I continue to marvel at the ability of Fate/Zero to make 22 minutes seem like 10.
Diarmuid Ua Duibhne. Lancer has been my favorite servant (along with Rider) from the beginning, and while it was nice to see an episode featuring him it was distressingly full of death flags. Frankly, there isn’t a much more obvious death flag than recalling a character’s actual death, but there you go. Diarmuid had, of course, betrayed his Lord by stealing his new wife Grainne on the day of their wedding. While he was under a geis at the time, it was still an act of betrayal the chivalrous Knight could never forgive himself for. Like Saber, for Lancer honor is everything, and to have died feeling dishonorable (though his master Fionn nominally forgave him, he never forgot – as witness Diarmuid’s death) was a fate worth then death itself.
This time, betrayal comes in the form of Kayneth’s wife Sola. As we saw briefly earlier she’s been smitten by Lancer’s magic mole, and she harbors a lust for the Grail almost as great as her lust for Lancer. With Kayneth’s body having been decimated and left bereft of magical power by the juju from Kuritsugu’s bullet, she sees this as the perfect opportunity to take his command seals and step in as Lancer’s master. Of course these can only be given “voluntarily” but that’s nothing a little torture can’t take care of. It’s sad to see an honorable soul such as Lancer manipulated into betrayal once again by a despicable woman, but the sad cycle of Diarmuid’s existence is repeating himself. For him, an oath sworn is holy and irrevocable – and thus, he can’t see how to Sola it’s merely a strategic ploy. Poor Lancer, who wanted nothing more than to use this second chance at existence to redeem himself, only to have to go through the same again.
This was the most heartbreaking episode of F/Z so far in many ways. Of course, it’s sad to see chivalrous and honorable souls such as Lancer and Saber used and abused by unscrupulous masters for their own ends, but for them honor is not an option it’s a fundamental requirement of existence. Seeing those two in this nest of vipers reminds me of Ned Stark in “Game of Thrones”. For Saber, all that matters now is to try and stop Caster before more children are harmed, and she even sends Iris to beg Kiritsugu’s leave to go and fight him. But Kiritsugu turns a dear ear, as for him “a few dozen dead children” are nothing next to his larger goal of saving the world – whatever exactly that means to him. His only thought is to finish off Kayneth before he has a chance to recover, and Caster’s hobbies be damned.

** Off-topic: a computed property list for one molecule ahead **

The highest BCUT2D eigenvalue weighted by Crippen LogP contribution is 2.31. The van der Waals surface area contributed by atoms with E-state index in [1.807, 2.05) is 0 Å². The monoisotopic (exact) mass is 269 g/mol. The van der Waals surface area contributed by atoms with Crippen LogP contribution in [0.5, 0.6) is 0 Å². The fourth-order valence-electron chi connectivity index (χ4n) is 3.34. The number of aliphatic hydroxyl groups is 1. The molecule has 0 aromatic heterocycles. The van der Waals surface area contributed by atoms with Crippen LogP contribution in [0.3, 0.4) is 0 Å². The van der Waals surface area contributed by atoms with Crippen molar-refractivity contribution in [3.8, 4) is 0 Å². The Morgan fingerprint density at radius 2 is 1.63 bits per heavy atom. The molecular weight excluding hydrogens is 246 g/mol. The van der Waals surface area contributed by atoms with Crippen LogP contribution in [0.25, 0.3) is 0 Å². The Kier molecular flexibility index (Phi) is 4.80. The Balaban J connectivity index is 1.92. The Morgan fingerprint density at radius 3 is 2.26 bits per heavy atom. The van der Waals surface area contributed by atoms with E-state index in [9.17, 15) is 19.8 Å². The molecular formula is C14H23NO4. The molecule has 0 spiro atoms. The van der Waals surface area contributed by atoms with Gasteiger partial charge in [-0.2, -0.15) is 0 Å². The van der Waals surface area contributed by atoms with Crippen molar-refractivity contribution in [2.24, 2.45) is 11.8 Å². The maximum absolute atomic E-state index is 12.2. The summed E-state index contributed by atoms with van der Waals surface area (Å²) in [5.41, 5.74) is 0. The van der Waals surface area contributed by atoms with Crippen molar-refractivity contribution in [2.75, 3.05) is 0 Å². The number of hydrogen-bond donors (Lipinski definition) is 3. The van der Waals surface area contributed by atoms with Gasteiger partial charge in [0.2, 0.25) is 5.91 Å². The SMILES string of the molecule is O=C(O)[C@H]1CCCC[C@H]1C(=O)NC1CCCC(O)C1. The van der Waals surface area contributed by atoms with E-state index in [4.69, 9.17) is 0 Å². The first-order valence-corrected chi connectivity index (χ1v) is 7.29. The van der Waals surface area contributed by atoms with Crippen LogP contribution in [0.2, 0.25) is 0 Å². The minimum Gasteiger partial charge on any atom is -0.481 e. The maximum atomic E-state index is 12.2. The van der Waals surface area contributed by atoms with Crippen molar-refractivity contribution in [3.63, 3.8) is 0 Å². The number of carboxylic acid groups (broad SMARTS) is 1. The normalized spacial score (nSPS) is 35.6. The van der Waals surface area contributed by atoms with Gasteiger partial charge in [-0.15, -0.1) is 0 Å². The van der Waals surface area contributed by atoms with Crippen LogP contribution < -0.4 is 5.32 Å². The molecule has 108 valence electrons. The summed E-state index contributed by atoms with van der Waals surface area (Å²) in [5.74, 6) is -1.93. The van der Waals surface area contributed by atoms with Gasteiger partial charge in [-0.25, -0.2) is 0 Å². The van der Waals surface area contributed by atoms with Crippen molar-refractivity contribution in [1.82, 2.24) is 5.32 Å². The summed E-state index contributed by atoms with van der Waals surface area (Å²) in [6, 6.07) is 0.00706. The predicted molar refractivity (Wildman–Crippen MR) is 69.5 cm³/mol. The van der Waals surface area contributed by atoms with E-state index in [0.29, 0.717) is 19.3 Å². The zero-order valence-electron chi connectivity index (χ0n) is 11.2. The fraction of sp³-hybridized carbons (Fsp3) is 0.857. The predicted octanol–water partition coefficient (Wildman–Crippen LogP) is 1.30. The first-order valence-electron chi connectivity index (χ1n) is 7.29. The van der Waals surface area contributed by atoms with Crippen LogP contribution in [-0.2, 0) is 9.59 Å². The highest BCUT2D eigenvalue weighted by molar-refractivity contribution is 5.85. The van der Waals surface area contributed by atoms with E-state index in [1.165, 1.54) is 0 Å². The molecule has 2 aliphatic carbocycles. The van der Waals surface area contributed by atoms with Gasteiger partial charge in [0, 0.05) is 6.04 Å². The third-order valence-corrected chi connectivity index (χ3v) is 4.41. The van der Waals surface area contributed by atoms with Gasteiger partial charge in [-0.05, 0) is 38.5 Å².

Fortunately Rider and Waver are not idle, though their part of the story is rather moving as well. In the first place it’s nice to see Waver finally doing something useful (as Rider so tactlessly points out). It’s been easy to forget that he was clever enough to finagle his way into this game in the first place despite not being either a powerful magus or born from an elite family, and he finally puts that cleverness to use here. After Waver uses his alchemic skills – and intelligence – to pinpoint the location of Caster’s hideout, he and Rider set off on a harrowing mission. Despite its odd nature there’s a certain warmth to the preposterous relationship between this master and servant, and it was plain that Rider expressing real pride in Waver really meant something to the lad. As well, Rider was both genuinely protective of Waver and understanding of his reaction to what they found at the hideout (alas, neither Caster nor Uryuu). Both master and servant proved themselves to be honorable here, with a genuine sense of moral outrage at what they saw. Merely destroying Caster’s workspace isn’t going to stop him, of course, but it might slow him down as Rider suggests, or even better draw him into the open like a rat forced out of its nest.
It’s hard for me to imagine Rider stopping before Caster is eliminated, based on what we saw this week – once he’s set his mind and heart that this is something he must do, I don’t see him being distracted before the deed is done. He and Waver were rewarded with useful information that none of the other masters yet knows, the truth of Assassin’s nature. Of course as a trade-off Kirei and Tohsaka now know that Rider’s master isn’t a powerful magus but a green boy, and that’s might dangerous for said boy. But something tells me that Tohsaka is soon going to have bigger and more immediate concerns, as I get the feeling that Kirei is about to go rogue as a result of Archer’s manipulation.